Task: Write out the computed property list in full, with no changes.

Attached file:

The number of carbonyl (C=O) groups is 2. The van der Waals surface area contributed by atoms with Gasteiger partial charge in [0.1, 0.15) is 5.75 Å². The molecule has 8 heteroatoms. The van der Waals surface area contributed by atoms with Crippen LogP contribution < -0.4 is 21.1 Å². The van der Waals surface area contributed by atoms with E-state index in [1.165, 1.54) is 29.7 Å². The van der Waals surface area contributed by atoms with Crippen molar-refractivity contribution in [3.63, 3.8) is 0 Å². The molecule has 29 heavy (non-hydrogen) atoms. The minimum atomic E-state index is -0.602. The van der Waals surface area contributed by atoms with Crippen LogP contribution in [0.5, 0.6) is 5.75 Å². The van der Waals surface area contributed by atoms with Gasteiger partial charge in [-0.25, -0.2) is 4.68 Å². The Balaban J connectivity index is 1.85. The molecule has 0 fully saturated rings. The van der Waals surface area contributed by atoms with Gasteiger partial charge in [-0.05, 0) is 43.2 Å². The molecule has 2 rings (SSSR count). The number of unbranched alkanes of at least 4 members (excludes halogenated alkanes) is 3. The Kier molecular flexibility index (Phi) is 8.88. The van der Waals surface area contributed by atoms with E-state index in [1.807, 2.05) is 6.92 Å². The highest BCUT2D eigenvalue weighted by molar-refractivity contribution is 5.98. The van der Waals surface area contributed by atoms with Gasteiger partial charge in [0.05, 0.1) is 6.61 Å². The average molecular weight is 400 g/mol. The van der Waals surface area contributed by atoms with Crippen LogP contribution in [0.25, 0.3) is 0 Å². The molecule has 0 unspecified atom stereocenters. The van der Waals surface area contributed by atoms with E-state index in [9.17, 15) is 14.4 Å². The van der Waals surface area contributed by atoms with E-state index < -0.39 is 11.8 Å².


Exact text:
The number of carbonyl (C=O) groups is 2. The van der Waals surface area contributed by atoms with Gasteiger partial charge in [0.1, 0.15) is 5.75 Å². The molecule has 8 heteroatoms. The van der Waals surface area contributed by atoms with Crippen LogP contribution < -0.4 is 21.1 Å². The van der Waals surface area contributed by atoms with E-state index in [1.165, 1.54) is 29.7 Å². The van der Waals surface area contributed by atoms with Crippen molar-refractivity contribution in [3.63, 3.8) is 0 Å². The molecule has 29 heavy (non-hydrogen) atoms. The minimum atomic E-state index is -0.602. The van der Waals surface area contributed by atoms with Crippen LogP contribution in [0.5, 0.6) is 5.75 Å². The van der Waals surface area contributed by atoms with Gasteiger partial charge in [-0.25, -0.2) is 4.68 Å². The Balaban J connectivity index is 1.85. The molecule has 0 fully saturated rings. The van der Waals surface area contributed by atoms with Gasteiger partial charge in [-0.05, 0) is 43.2 Å². The molecule has 2 rings (SSSR count). The number of unbranched alkanes of at least 4 members (excludes halogenated alkanes) is 3. The Kier molecular flexibility index (Phi) is 8.88. The van der Waals surface area contributed by atoms with E-state index in [1.807, 2.05) is 6.92 Å². The highest BCUT2D eigenvalue weighted by molar-refractivity contribution is 5.98. The van der Waals surface area contributed by atoms with Gasteiger partial charge in [0.05, 0.1) is 6.61 Å². The average molecular weight is 400 g/mol. The van der Waals surface area contributed by atoms with Crippen LogP contribution in [0.25, 0.3) is 0 Å². The molecule has 0 unspecified atom stereocenters. The van der Waals surface area contributed by atoms with E-state index in [9.17, 15) is 14.4 Å². The van der Waals surface area contributed by atoms with E-state index < -0.39 is 11.8 Å².